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Changes Are Coming to Process Safety Management Standards

Posted on July 1st, 2016 by in Chemical Manufacturing Excellence

process safety

The U.S. Occupational Safety & Health Administration (OSHA) developed the process safety management (PSM) standard to prevent disastrous process release incidents in the manufacturing industry.  

OSHA regulations establish the requirements for industries to follow in managing the hazards associated with processes using highly hazardous materials.

OSHA introduced its PSM regulations in the 1990s in response to the tragic 1984 Bhopal gas-leak disaster and several deadly domestic incidents that followed. Since then, other countries have adopted measures similar to OSHA’s PSM standard. This global growth in PSM standards has resulted in significant progress in protecting workers, businesses, and communities from catastrophic industrial process failures.

The results, however, have not been perfect. For example, a 2005 refinery explosion in Texas City, Texas, killed 15 workers, injured 170, and caused major property damage. And a 2013 explosion at a fertilizer plant in the town of West, Texas, killed 15 people (mostly emergency responders) and injured more than 200.

Several key factors underlie these and similar industrial safety failures. I’ll address three of them here. The first is cultural defect. In simple terms, a cultural defect is a flaw or imperfection in the way groups of people in a company manage hazards or risk. This flaw usually persists until an incident of significant consequence exposes it. But by the time that this incident occurs, it’s too late to correct the behavior that represents the cultural defect. Examples of these behaviors include a tolerance for running the process either outside of operating limits or contrary to operating procedures.

Tribal knowledge is another factor often involved in catastrophic industrial incidents. Tribal knowledge is the knowledge contained within a group that others must know for the team to operate as a cohesive unit. For example, the interim report covering the LaPorte mercaptan release contains information related to tribal knowledge that was involved in that incident.

The final key factor I want to touch on is the lack of a sense of vulnerability. Creating a protective sense of vulnerability makes engineers and employees appreciate how decisions they make in good conscience —  and are backed by valid engineering principles — can lead to situations where there’s no safe way out.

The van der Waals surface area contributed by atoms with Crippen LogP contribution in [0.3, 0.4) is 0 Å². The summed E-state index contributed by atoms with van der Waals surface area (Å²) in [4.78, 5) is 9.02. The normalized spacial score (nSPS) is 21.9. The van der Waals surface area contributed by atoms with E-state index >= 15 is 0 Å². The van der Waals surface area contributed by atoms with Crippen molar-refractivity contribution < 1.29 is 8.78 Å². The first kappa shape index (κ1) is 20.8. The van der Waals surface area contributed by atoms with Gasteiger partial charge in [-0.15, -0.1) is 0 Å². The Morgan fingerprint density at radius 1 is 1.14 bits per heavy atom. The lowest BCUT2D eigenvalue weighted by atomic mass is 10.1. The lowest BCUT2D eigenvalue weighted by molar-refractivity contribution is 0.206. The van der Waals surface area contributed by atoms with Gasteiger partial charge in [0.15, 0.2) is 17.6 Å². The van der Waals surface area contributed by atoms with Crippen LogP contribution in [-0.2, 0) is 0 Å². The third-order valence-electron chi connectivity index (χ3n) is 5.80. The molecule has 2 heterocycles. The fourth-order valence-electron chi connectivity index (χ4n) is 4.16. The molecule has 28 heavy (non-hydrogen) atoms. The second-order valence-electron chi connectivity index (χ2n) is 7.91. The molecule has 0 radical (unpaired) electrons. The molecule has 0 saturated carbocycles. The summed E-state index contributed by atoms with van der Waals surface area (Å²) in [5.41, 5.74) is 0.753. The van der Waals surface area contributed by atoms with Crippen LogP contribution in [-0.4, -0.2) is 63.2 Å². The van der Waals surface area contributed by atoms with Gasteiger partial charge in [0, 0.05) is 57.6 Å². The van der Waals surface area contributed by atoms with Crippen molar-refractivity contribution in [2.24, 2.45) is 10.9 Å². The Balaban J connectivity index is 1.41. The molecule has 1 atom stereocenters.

Surprisingly, highly reputable and successful companies are more likely to suffer a catastrophic event. These organizations diligently dictate specific requirements and expectations for regulatory/mandatory/external compliance, but they also encourage a creative approach to achieving voluntary/discretionary/internal compliance. That’s because they want to tap into the skills offered by employees to create a comparative advantage. As a result, an image of outstanding compliance develops, but the company’s support systems are actually experimental and weak.

This paradox reinforces the importance of implementing a prescriptive approach to PSM, which includes meeting requirements involving mechanical integrity, management of change, and safeguard protection (independent protection layer) — just to name a few. The goal: A company’s reputation should reflect the strength of its internal PSM support systems, not simply to prove that it’s in regulatory compliance.

The two disastrous events in Texas, along with the factors that contribute to process release incidents, demonstrate the importance of improving PSM practices globally. In the U.S., federal and state regulators have taken note of these incidents and are poised to overhaul their PSM programs. This will mark the first time any regulatory agency has made significant changes to their core PSM programs. Cal-OSHA has already started the process to make changes in California. Federal regulators have often adopted regulatory standards introduced in California and other states, so and OSHA and EPA are likely to follow Cal-OSHA’s lead and adopt more restrictive requirements.

Although the investigation into the explosion in West, Texas, determined that arson was caused the fire that started the explosion, it’s unlikely that finding will have any impact on the speed or content of pending regulatory changes in the U.S. The basis for increased regulatory action exists despite the ignition source. The U.S. Chemical Safety Board’s final report implies that the incident could have been avoided if current PSM regulations for oil & gas and chemical processing industries had been applicable to ammonium nitrate storage facilities.

The bottom line: The forthcoming changes to PSM standards will have a substantial effect on chemical and oil & gas industries, significantly altering the practices they use to prevent catastrophic process release incidents.

Read more in the best-selling Rethinking Bhopal, A Definitive Guide to Investigating, Preventing, and Learning from Industrial Disasters.


All opinions shared in this post are the author’s own.

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